Tag Archives: family

Family: Then and now

Where I have worked for the past two and a half years is all about families. Especially the ones that aren’t working very well. Love cracked open, disappointment spilling out. Yet even as my fingers type that sentence, I realize, no, that isn’t quite right.  The part that isn’t working in these families is just one part of their complicated stories.

On the flip side of the brokenness are individuals who are absolutely driven to create a family, so much so, they’re willing to go through more than anyone who conceived kids the old fashioned way probably ever would.

After I listen to the people I sometimes get to talk with, their stories linger for a long time. I think about them because the stereotypes I hold become really clear whenever I talk to someone who has chosen to create or grow their family through adoption.  

And there are so many versions of families these days. I wish there was a less loaded term, something other than the word “family” to describe the multitude of scenarios that bring people together into co-habiting units.

Compared to years past, adoption seems now to be a whole other dimension of relationships and hearing firsthand about that shift is what I most like about the conversations I have with adoptive and foster parents.  

Almost all of their stories are about connection and re-connection across multiple families, of light finding its way through the cracks, just like Leonard Cohen said it would.  Foster families might still be in touch after adoptions or even provide respite to the new adoptive parents. Extended families are caring for relatives’ kids. Same sex families are adopting kids who identify as trans. Indigenous families are taking on guardianship. There is no such thing as a “typical” family.

Yes, we hear horrible stories in the news about some foster parents. But we rarely hear about the life changing being there for kids like they have never known that I know happens as well.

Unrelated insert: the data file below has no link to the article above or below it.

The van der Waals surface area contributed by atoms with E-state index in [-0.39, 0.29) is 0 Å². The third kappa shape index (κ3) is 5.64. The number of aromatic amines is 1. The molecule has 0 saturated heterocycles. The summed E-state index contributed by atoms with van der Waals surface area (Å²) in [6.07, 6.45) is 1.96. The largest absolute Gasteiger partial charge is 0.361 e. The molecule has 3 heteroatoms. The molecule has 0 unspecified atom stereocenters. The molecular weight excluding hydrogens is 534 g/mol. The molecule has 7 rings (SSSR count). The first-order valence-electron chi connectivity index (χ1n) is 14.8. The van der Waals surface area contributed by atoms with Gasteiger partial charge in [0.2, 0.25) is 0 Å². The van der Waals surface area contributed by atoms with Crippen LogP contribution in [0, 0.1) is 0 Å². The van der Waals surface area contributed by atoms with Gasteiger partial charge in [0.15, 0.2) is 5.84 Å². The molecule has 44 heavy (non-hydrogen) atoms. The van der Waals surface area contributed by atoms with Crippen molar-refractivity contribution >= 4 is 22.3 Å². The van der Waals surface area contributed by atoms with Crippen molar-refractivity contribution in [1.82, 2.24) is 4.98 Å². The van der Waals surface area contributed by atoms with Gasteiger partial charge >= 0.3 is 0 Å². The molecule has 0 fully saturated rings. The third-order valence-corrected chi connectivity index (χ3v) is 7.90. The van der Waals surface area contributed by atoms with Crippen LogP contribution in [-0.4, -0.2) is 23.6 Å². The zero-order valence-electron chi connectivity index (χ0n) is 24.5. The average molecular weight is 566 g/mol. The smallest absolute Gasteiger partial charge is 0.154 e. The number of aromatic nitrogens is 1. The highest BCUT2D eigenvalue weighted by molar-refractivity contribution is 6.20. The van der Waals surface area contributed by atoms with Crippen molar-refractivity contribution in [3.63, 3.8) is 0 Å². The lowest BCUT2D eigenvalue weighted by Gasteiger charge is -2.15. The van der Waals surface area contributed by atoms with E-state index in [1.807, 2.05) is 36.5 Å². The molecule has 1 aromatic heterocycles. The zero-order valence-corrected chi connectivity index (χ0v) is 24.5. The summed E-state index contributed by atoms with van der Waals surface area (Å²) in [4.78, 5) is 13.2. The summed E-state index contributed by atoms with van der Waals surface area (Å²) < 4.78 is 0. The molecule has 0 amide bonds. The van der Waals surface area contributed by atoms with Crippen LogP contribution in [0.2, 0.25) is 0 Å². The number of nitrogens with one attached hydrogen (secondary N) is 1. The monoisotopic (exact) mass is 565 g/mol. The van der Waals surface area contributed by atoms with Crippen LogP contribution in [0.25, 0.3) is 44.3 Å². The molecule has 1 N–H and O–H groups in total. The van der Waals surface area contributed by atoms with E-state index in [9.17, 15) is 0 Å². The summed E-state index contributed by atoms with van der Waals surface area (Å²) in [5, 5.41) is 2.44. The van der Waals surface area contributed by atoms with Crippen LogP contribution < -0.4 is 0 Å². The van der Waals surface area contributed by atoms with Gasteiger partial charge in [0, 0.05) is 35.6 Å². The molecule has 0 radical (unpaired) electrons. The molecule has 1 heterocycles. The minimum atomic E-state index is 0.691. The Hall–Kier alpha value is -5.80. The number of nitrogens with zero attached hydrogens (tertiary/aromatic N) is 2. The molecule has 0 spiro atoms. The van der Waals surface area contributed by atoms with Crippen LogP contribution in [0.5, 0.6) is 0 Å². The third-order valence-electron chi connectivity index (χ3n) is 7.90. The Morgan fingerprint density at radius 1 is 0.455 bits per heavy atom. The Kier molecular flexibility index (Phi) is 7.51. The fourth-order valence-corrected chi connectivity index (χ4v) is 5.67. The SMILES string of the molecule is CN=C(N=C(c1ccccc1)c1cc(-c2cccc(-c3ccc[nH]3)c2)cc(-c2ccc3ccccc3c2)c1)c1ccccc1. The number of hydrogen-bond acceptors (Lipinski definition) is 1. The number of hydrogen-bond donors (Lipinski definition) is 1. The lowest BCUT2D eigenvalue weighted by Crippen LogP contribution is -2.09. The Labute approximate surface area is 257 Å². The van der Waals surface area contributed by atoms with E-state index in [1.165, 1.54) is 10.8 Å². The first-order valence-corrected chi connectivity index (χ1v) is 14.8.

Whenever I speak with foster or adoptive families, I’m reminded that, “We all need backup. We’re not islands unto ourselves.”

I often wonder about all those faces I conjure up in my mind –  children and teens –  in foster care and wonder how broken their hearts might be, and all the complexity of the scenes that unfolded to land them there.

Excruciating decisions and no decision-making at all. Neglect, addiction, alcoholism, mental illness, the fallout from poverty. The death of parents or any combination of the above. And then miraculous resilience in those same little ones, like paper whites inching their way back up in spring. Overcoming all odds.

And so many kids so eager, in spite of everything they’ve already been through, to find that elusive loving relationship. The one that’s going to work, that they can count on. A place to call home that they feel good about calling home.  A mom and a dad, or a dad and a dad, or a mom and a mom, or just a mom, just a dad, grandmas and Nana and Oma, aunties and uncles. Sometimes just a family friend who has stepped in, lives overlapping, coming together in the best case scenarios to put the kids first.

What is it that sets the best parents – biological, foster or adoptive – apart? I wonder about that but it always returns to the simplest of answers: unconditional acceptance and love.

Your children can only be their own person. They won’t grow up to be who you wish they could be or who you wish you’d been. Stop trying to make them someone else. You will lose that battle eventually or ultimately you will lose them. As Kahlil Gibran wrote, “Your children are not your children. They are the sons and daughters of Life’s longing for itself…” I’ve always believed that. It’s as if we were were all formed in spirit before we were even born.